One of my knitting makes of 2014 was a first for me. I knitted myself a hap. A what? A hap is a traditional Shetland shawl or wrap for everyday use. A shawl… that doesn’t sound particularly amazing, I hear you say, which is what I thought too for a long time.
Despite having knitted for over 30 years, I always turned the page on shawls. Although they looked warm and I admired the lace knitting, I equated them with something characters out of Victorian and Edwardian novels wore, like Miss Flite in Bleak House or Mother in The Railway Children. I was quite happy to be eccentric but I also wanted a degree of elegance. And then I came across Kate Davies’ designs…
Some time ago I treated myself to Colours of Shetland, a beautiful book with knitting patterns by Kate Davies. Calling Kate a knitwear designer seriously underestimates her talents. Her interest and eye go well beyond pretty garments. She is a historian with a fascination for textiles and their connection to place, be it a place’s geography, biology, economy or demographics. These angles do not remain in the background, hidden in her research notes and private musings. They enrich her pattern books with delightful essays. For someone like me, who is as interested in the relationship between natural resources and socio-economic development as in traditional skills, Colours of Shetland is a fascinating read before I even pick up my knitting needles.
The Northmavine Hap is one of the fetching patterns that caught my eye as I leafed through Colours of Shetland. With its traditional feather and fan pattern in blues and greens, it is simple yet striking, and with the lace worked in Jamieson & Smith’s 2-ply jumper weight yarn it looks elegant in a robust way. It was, in short, the design that would persuade me to try my hand at a shawl.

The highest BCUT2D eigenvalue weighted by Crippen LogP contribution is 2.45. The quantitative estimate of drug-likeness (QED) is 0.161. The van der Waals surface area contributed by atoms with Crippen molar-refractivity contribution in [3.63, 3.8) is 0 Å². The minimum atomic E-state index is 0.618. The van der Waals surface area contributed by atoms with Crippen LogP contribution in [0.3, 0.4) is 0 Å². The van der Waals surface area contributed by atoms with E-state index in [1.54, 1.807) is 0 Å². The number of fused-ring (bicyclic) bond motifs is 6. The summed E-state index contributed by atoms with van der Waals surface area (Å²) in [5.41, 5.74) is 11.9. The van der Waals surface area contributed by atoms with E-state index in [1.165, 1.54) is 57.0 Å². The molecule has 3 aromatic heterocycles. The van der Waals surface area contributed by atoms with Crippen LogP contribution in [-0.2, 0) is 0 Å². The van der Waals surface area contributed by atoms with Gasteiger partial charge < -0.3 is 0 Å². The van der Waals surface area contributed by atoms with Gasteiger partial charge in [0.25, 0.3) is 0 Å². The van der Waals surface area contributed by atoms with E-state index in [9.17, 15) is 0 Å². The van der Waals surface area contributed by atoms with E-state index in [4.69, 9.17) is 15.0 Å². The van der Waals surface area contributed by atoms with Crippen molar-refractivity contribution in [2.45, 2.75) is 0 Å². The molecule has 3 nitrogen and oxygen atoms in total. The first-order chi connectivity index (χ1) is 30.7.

I armed myself with a super long circular needle and skeins of the classic Shetland yarn. As blues don’t generally suit me, I modified the colour scheme. Whilst Kate’s version was inspired by the sea, sky and rocks of Northmavine, I sought inspiration in the browns and greens of my autumn garden. I quickly mastered the pattern’s repeat and despite the ever increasing number of stitches (nearly 500 per row by the time I had finished), it knitted up very quickly. Before long I was wearing my first hap and my first garment in Shetland wool and I have to say, I am a fan of both!
All my preconceptions about a shawl faded away after a few days. No longer do I consider this garment a ‘granny’ or ‘Victorian’ item. For one, I have had more compliments on my hap than on any other garment I have knitted, including from a mouthy teenager who yelled it was “cool” at me – yes, I had to do a double take! My shawl is also considerably warmer and more functional than a scarf. When I’m out and about it forms a warm cocoon around my neck that keeps northerly winds at bay, but at home, in coffee shops, in the library… I wrap it round my shoulders as an extra layer over my upper arms. I have even been known to pop it over my legs when I’m knitting at night.
As for Shetland yarn… it has shot straight up my list of efficient heating technologies! In our off-the-peg clothing culture British yarns often get a bad reputation. Many complain that it feels itchy or scratchy and prefer merino wool or acrylic, which isn’t wool at all but a petroleum-based fibre. Shetland wool, like many British wools, does feel a touch coarser initially but with a few wears and washes, the natural fibres felt a little, making them softer and warmer still.
For anyone in the British Isles, Shetland wool is also a ‘local’ yarn so an obvious choice for somebody like me who wants to source clothes as locally as possible. Furthermore, it comes from flocks of sheep roaming land that is not suitable for other cultivation and it supports livelihoods on our northern most islands. And if these credentials weren’t enough for me, I swear my Shetland hap paired with handmade socks is more effective at keeping me warm in our Victorian home than the central heating!